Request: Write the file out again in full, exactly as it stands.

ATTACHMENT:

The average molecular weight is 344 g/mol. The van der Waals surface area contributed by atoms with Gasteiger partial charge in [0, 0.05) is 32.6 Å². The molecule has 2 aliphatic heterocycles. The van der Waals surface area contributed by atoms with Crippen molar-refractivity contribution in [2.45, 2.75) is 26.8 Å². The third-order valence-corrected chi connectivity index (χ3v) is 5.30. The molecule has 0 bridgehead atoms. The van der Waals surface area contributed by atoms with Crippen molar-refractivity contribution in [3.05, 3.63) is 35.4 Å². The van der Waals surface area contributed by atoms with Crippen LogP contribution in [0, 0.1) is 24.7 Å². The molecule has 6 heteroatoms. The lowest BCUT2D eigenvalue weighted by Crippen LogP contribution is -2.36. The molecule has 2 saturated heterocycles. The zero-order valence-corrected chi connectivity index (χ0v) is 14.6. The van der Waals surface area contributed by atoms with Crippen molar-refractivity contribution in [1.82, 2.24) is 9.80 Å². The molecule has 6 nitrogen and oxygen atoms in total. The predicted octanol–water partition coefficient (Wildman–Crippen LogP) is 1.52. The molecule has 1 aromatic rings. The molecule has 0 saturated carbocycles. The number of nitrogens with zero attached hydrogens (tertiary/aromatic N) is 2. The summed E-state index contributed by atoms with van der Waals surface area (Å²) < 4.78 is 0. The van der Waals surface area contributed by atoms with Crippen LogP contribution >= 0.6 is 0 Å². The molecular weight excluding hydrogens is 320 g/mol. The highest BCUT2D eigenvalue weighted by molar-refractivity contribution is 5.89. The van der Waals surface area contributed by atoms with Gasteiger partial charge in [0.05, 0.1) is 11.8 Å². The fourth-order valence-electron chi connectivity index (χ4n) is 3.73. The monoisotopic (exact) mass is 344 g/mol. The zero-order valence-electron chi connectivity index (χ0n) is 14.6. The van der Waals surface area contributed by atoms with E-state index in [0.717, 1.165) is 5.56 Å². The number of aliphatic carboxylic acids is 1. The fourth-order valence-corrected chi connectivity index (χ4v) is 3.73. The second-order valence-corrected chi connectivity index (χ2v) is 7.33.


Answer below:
The average molecular weight is 344 g/mol. The van der Waals surface area contributed by atoms with Gasteiger partial charge in [0, 0.05) is 32.6 Å². The molecule has 2 aliphatic heterocycles. The van der Waals surface area contributed by atoms with Crippen molar-refractivity contribution in [2.45, 2.75) is 26.8 Å². The third-order valence-corrected chi connectivity index (χ3v) is 5.30. The molecule has 0 bridgehead atoms. The van der Waals surface area contributed by atoms with Crippen molar-refractivity contribution in [3.05, 3.63) is 35.4 Å². The van der Waals surface area contributed by atoms with Crippen LogP contribution in [0, 0.1) is 24.7 Å². The molecule has 6 heteroatoms. The lowest BCUT2D eigenvalue weighted by Crippen LogP contribution is -2.36. The molecule has 2 saturated heterocycles. The zero-order valence-corrected chi connectivity index (χ0v) is 14.6. The van der Waals surface area contributed by atoms with Crippen molar-refractivity contribution in [1.82, 2.24) is 9.80 Å². The molecule has 6 nitrogen and oxygen atoms in total. The predicted octanol–water partition coefficient (Wildman–Crippen LogP) is 1.52. The molecule has 1 aromatic rings. The molecule has 0 saturated carbocycles. The number of nitrogens with zero attached hydrogens (tertiary/aromatic N) is 2. The summed E-state index contributed by atoms with van der Waals surface area (Å²) < 4.78 is 0. The van der Waals surface area contributed by atoms with Crippen LogP contribution >= 0.6 is 0 Å². The molecular weight excluding hydrogens is 320 g/mol. The highest BCUT2D eigenvalue weighted by molar-refractivity contribution is 5.89. The van der Waals surface area contributed by atoms with Gasteiger partial charge in [0.05, 0.1) is 11.8 Å². The fourth-order valence-electron chi connectivity index (χ4n) is 3.73. The monoisotopic (exact) mass is 344 g/mol. The zero-order valence-electron chi connectivity index (χ0n) is 14.6. The van der Waals surface area contributed by atoms with E-state index in [0.717, 1.165) is 5.56 Å². The number of aliphatic carboxylic acids is 1. The fourth-order valence-corrected chi connectivity index (χ4v) is 3.73. The second-order valence-corrected chi connectivity index (χ2v) is 7.33.